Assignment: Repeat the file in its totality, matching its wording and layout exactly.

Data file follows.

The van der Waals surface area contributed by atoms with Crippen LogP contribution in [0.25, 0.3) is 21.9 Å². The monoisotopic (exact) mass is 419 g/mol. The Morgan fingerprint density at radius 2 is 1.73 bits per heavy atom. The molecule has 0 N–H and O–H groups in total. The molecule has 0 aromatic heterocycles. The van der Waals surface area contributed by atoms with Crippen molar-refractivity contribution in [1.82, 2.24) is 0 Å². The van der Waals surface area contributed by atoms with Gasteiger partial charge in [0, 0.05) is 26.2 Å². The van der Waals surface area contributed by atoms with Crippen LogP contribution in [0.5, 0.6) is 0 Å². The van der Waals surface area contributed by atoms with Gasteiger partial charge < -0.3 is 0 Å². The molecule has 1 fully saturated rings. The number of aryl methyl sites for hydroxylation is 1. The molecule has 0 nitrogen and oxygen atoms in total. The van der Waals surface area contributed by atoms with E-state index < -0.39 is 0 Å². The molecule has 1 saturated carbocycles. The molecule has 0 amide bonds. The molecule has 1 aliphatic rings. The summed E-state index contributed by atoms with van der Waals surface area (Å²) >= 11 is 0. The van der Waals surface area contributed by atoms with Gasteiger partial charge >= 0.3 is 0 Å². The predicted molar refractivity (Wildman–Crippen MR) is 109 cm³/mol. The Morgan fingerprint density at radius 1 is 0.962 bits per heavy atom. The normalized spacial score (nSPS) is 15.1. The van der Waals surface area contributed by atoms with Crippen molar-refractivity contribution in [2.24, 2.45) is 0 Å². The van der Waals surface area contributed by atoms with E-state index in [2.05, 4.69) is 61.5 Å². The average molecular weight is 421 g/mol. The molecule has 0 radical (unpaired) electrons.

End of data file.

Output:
The van der Waals surface area contributed by atoms with Crippen LogP contribution in [0.25, 0.3) is 21.9 Å². The monoisotopic (exact) mass is 419 g/mol. The Morgan fingerprint density at radius 2 is 1.73 bits per heavy atom. The molecule has 0 N–H and O–H groups in total. The molecule has 0 aromatic heterocycles. The van der Waals surface area contributed by atoms with Crippen molar-refractivity contribution in [1.82, 2.24) is 0 Å². The van der Waals surface area contributed by atoms with Gasteiger partial charge in [0, 0.05) is 26.2 Å². The van der Waals surface area contributed by atoms with Crippen LogP contribution in [0.5, 0.6) is 0 Å². The van der Waals surface area contributed by atoms with Gasteiger partial charge < -0.3 is 0 Å². The molecule has 1 fully saturated rings. The number of aryl methyl sites for hydroxylation is 1. The molecule has 0 nitrogen and oxygen atoms in total. The van der Waals surface area contributed by atoms with E-state index < -0.39 is 0 Å². The molecule has 1 saturated carbocycles. The molecule has 0 amide bonds. The molecule has 1 aliphatic rings. The summed E-state index contributed by atoms with van der Waals surface area (Å²) >= 11 is 0. The van der Waals surface area contributed by atoms with Gasteiger partial charge >= 0.3 is 0 Å². The predicted molar refractivity (Wildman–Crippen MR) is 109 cm³/mol. The Morgan fingerprint density at radius 1 is 0.962 bits per heavy atom. The normalized spacial score (nSPS) is 15.1. The van der Waals surface area contributed by atoms with Crippen molar-refractivity contribution in [2.24, 2.45) is 0 Å². The van der Waals surface area contributed by atoms with E-state index in [2.05, 4.69) is 61.5 Å². The average molecular weight is 421 g/mol. The molecule has 0 radical (unpaired) electrons.